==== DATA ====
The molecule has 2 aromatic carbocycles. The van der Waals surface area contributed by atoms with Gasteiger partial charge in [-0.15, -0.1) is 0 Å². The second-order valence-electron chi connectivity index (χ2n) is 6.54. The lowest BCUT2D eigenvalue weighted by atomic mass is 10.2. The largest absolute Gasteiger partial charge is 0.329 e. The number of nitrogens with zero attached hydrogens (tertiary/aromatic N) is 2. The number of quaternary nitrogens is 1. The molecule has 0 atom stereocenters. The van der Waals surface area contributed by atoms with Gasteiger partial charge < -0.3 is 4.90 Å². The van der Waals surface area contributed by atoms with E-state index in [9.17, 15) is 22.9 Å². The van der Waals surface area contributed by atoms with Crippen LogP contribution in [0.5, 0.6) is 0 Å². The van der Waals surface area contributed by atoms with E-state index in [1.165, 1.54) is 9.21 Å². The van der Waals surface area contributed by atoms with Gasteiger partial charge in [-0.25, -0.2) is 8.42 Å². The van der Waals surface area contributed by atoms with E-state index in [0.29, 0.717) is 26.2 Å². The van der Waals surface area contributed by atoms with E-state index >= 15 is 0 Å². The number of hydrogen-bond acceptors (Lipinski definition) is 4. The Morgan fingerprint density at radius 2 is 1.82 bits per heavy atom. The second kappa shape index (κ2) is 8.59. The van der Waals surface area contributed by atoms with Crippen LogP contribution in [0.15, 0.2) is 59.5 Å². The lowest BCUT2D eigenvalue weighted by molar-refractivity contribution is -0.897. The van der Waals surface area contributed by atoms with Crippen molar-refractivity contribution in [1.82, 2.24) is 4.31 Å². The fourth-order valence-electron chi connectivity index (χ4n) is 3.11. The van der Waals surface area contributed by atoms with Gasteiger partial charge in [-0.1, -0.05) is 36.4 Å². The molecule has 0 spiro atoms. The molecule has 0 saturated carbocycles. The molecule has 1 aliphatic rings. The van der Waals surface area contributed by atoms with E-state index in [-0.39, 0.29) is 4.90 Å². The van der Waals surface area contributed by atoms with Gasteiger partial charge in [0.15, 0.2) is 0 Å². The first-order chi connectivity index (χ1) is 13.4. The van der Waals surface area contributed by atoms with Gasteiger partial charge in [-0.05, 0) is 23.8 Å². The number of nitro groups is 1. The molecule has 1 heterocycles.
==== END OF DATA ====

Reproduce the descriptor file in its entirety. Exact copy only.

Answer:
The molecule has 2 aromatic carbocycles. The van der Waals surface area contributed by atoms with Gasteiger partial charge in [-0.15, -0.1) is 0 Å². The second-order valence-electron chi connectivity index (χ2n) is 6.54. The lowest BCUT2D eigenvalue weighted by atomic mass is 10.2. The largest absolute Gasteiger partial charge is 0.329 e. The number of nitrogens with zero attached hydrogens (tertiary/aromatic N) is 2. The number of quaternary nitrogens is 1. The molecule has 0 atom stereocenters. The van der Waals surface area contributed by atoms with Gasteiger partial charge < -0.3 is 4.90 Å². The van der Waals surface area contributed by atoms with E-state index in [9.17, 15) is 22.9 Å². The van der Waals surface area contributed by atoms with Crippen LogP contribution in [0.5, 0.6) is 0 Å². The van der Waals surface area contributed by atoms with E-state index in [1.165, 1.54) is 9.21 Å². The van der Waals surface area contributed by atoms with Gasteiger partial charge in [-0.25, -0.2) is 8.42 Å². The van der Waals surface area contributed by atoms with E-state index in [0.29, 0.717) is 26.2 Å². The van der Waals surface area contributed by atoms with E-state index >= 15 is 0 Å². The number of hydrogen-bond acceptors (Lipinski definition) is 4. The Morgan fingerprint density at radius 2 is 1.82 bits per heavy atom. The second kappa shape index (κ2) is 8.59. The van der Waals surface area contributed by atoms with Crippen LogP contribution in [0.15, 0.2) is 59.5 Å². The lowest BCUT2D eigenvalue weighted by molar-refractivity contribution is -0.897. The van der Waals surface area contributed by atoms with Crippen molar-refractivity contribution in [1.82, 2.24) is 4.31 Å². The fourth-order valence-electron chi connectivity index (χ4n) is 3.11. The van der Waals surface area contributed by atoms with Gasteiger partial charge in [-0.1, -0.05) is 36.4 Å². The molecule has 0 spiro atoms. The molecule has 0 saturated carbocycles. The molecule has 1 aliphatic rings. The van der Waals surface area contributed by atoms with E-state index in [-0.39, 0.29) is 4.90 Å². The van der Waals surface area contributed by atoms with Gasteiger partial charge in [0.15, 0.2) is 0 Å². The first-order chi connectivity index (χ1) is 13.4. The van der Waals surface area contributed by atoms with Gasteiger partial charge in [-0.05, 0) is 23.8 Å². The number of nitro groups is 1. The molecule has 1 heterocycles.